I recently read Speak by Laurie Halse Anderson again. When I first read this book, I was completely blown away by how powerful that book was. It was not just emotional, it was raw, it was painful. So when I … Continue reading
“Dead girl walking,” the boys say in the halls.
“Tell us your secret,” the girls whisper, one toilet to another.
I am that girl.
I am the space between my thighs, daylight shining through.
I am the bones they want, wired on a porcelain frame.
Lia and Cassie are best friends, wintergirls frozen in matchstick bodies, competitors in a deadly contest to see who can be the skinniest. But what comes after size zero and size double-zero? When Cassie succumbs to the demons within, Lia feels she is being haunted by her friend’s restless spirit.
It had been a long time since I read Speak – I read it years ago when it was first published. I always enjoyed that book, and this was on my to-read list for a long time, and finally I … Continue reading
The first ten lies they tell you in high school.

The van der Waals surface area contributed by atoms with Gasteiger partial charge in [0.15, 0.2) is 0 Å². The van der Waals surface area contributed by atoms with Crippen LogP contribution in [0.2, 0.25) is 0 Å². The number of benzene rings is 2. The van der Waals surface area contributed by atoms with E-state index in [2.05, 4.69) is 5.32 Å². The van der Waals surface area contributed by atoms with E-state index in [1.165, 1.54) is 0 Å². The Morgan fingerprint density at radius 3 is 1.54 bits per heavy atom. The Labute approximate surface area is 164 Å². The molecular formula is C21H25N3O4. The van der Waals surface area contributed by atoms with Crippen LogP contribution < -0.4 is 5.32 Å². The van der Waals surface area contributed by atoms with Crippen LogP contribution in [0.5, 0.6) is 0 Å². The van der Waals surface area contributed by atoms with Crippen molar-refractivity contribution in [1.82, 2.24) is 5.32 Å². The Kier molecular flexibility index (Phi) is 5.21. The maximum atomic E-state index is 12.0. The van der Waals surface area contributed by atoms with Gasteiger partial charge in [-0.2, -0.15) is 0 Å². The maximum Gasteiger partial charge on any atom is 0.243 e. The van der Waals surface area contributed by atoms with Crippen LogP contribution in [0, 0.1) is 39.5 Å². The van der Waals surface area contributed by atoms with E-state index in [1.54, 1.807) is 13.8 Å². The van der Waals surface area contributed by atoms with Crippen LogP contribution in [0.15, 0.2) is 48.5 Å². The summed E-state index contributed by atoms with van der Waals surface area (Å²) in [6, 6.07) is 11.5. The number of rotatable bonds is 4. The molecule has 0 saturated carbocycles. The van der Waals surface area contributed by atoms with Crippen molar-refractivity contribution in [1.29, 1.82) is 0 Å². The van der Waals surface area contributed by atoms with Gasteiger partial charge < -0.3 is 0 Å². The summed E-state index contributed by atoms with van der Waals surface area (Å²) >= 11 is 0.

"Speak up for yourself—we want to know what you have to say."
From the first moment of her freshman year at Merryweather High, Melinda knows this is a big fat lie, part of the nonsense of high school. She is friendless, outcast, because she busted an end-of-summer party by calling the cops, so now nobody will talk to her, let alone listen to her. As time passes, she becomes increasingly isolated and practically stops talking altogether. Only her art class offers any solace, and it is through her work on an art project that she is finally able to face what really happened at that terrible party: she was raped by an upperclassman, a guy who still attends Merryweather and is still a threat to her. Her healing process has just begun when she has another violent encounter with him. But this time Melinda fights back, refuses to be silent, and thereby achieves a measure of vindication.